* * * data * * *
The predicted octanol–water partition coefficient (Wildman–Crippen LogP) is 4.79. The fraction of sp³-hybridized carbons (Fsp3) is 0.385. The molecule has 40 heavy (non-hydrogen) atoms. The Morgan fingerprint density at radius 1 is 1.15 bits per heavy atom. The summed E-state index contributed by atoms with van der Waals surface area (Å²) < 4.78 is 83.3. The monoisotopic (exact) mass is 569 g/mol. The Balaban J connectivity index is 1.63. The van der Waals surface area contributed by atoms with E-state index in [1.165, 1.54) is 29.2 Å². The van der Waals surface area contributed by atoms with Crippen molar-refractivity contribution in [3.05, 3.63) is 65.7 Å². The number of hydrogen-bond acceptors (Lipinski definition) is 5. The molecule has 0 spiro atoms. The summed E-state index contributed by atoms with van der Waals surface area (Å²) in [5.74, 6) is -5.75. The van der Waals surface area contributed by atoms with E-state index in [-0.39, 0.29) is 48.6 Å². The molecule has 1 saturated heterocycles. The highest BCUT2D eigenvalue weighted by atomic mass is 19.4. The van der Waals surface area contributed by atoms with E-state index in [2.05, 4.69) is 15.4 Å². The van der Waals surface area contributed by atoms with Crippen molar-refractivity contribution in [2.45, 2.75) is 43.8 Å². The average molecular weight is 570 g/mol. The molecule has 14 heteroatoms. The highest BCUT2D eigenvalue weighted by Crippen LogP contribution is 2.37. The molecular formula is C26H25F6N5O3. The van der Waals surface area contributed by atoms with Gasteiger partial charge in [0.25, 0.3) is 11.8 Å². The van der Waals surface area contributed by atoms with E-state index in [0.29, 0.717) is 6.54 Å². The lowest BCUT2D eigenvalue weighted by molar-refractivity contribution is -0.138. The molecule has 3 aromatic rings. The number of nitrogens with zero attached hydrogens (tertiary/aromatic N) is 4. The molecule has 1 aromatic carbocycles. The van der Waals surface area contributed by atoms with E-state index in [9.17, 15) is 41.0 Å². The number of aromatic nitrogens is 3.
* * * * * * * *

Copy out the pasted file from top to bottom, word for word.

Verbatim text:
The predicted octanol–water partition coefficient (Wildman–Crippen LogP) is 4.79. The fraction of sp³-hybridized carbons (Fsp3) is 0.385. The molecule has 40 heavy (non-hydrogen) atoms. The Morgan fingerprint density at radius 1 is 1.15 bits per heavy atom. The summed E-state index contributed by atoms with van der Waals surface area (Å²) < 4.78 is 83.3. The monoisotopic (exact) mass is 569 g/mol. The Balaban J connectivity index is 1.63. The van der Waals surface area contributed by atoms with E-state index in [1.165, 1.54) is 29.2 Å². The van der Waals surface area contributed by atoms with Crippen molar-refractivity contribution in [3.05, 3.63) is 65.7 Å². The number of hydrogen-bond acceptors (Lipinski definition) is 5. The molecule has 0 spiro atoms. The summed E-state index contributed by atoms with van der Waals surface area (Å²) in [5.74, 6) is -5.75. The van der Waals surface area contributed by atoms with E-state index in [-0.39, 0.29) is 48.6 Å². The molecule has 1 saturated heterocycles. The highest BCUT2D eigenvalue weighted by atomic mass is 19.4. The van der Waals surface area contributed by atoms with E-state index in [2.05, 4.69) is 15.4 Å². The van der Waals surface area contributed by atoms with Crippen molar-refractivity contribution in [2.45, 2.75) is 43.8 Å². The average molecular weight is 570 g/mol. The molecule has 14 heteroatoms. The highest BCUT2D eigenvalue weighted by Crippen LogP contribution is 2.37. The molecular formula is C26H25F6N5O3. The van der Waals surface area contributed by atoms with Gasteiger partial charge in [0.25, 0.3) is 11.8 Å². The van der Waals surface area contributed by atoms with E-state index in [0.29, 0.717) is 6.54 Å². The lowest BCUT2D eigenvalue weighted by molar-refractivity contribution is -0.138. The molecule has 3 aromatic rings. The number of nitrogens with zero attached hydrogens (tertiary/aromatic N) is 4. The molecule has 1 aromatic carbocycles. The van der Waals surface area contributed by atoms with E-state index in [9.17, 15) is 41.0 Å². The number of aromatic nitrogens is 3.